Neuroskeptic, earlier this week, wrote this very powerful (and sad) post about the story of an anonymous man, who after several surgeries removing parts of his brain, developed sexual urges directed toward minors. He developed a case of the rare Klüver-Bucy Syndrome. KBS is a behavioral disorder that occurs when the right or left temporal medial lobes of the brain are damaged. One of the symptoms of KBS is altered sexuality, which can be defined as: characterized by a heightened sex drive or a tendency to seek sexual stimulation from unusual or inappropriate objects.
In this anonymous subject’s case, the inappropriate objects were prepubescents. He was arrested in 2006 and charged with knowingly and wilfully possessing material which contained at least three images of child pornography. The intent requirement of this crime was the key factor in the fight over his sentence. On his behalf, the argument was made that because of the damage to his brain and the resultant KBS, he was not in control of his hypersexual urges. The prosecution countered that since he was able to prevent himself from acting out in public (I wonder if that’s really the case or if that’s a bit of reverse logic), he was able to control his urges, and thus any criminal act was wilfull and knowing.
In his particular case, the judge accepted the mitigation provided by the defense and sentenced the man to the minimum permissible. [Note that after being put on anti-depressants and other medicine, his urges went away.] But, as Neuroskeptic notes, there is a very interesting question here. If the science does prove at some point down the road that pedophiles really are not in complete control of their urges and these urges are the result of a brain malfunction – an organic disorder, if you will – must we change our attitudes toward those that commit these crimes?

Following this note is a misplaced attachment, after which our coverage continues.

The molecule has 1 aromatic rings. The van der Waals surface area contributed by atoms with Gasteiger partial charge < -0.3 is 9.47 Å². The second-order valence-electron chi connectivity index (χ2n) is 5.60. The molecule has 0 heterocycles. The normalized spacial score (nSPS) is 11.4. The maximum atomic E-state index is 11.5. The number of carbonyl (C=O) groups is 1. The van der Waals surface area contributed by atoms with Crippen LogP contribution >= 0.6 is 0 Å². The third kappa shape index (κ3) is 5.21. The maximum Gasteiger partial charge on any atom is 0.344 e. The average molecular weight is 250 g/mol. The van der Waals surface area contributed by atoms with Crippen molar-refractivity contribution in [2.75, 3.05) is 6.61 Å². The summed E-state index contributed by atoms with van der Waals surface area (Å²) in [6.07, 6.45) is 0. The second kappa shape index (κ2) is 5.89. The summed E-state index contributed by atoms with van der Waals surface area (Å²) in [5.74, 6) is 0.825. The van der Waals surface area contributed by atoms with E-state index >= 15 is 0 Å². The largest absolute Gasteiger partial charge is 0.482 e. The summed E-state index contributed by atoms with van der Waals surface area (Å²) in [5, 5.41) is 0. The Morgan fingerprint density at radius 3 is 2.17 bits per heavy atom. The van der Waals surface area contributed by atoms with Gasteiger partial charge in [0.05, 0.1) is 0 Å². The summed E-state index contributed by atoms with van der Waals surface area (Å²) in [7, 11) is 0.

On the other hand, damage to the same parts of the brain causes strikingly similar symptoms in monkeys. An alien scientist observing life on earth might well conclude, from cases like this, that all the species of monkeys on this planet are very similar – including humans. You damage a certain part of their brains, and their behaviour changes in a predictable way. Most of us humans would say that other monkeys don’t have “free will” – but then how are we so sure that we do?
No matter what your views on child molesters, if you are a student of the law and of the human mind, the possibility that some people may act out in ways that they cannot control must pique your interest. For the very essence of criminality is the mens rea, the intent to commit an act that society has deemed illegal. This may not be limited to pedophiles alone: consider the man who by all accounts is sweet, gentle and kind and who, one day, goes on a rampage for no seeming reason and commits horrible murders. Criminal defense lawyers have already recognized the impact of traumatic brain injury on the defendant and his culpability. So why are pedophiles so different in our view?
People almost universally will decry the act of pedophilia as immoral, distasteful and heinous. The reason for this particular hatred toward pedophilia is the nature of the victim: the innocent, not-as-yet-sexual child, who cannot defend himself against the improper advances of someone older. And there is a lot of merit to that. But ask someone the next question: why do pedophiles offend? The answer you’re most likely to get will include some vague term such as “sick” or “evil”. Underlying these reasonings is the belief that pedophiles are able to control their urges and their actions. But “sick” or “evil” are amorphous terms. They mean whatever you want them to mean and are usually dismissive in nature. To ask that question is to invite the “are you serious?” look.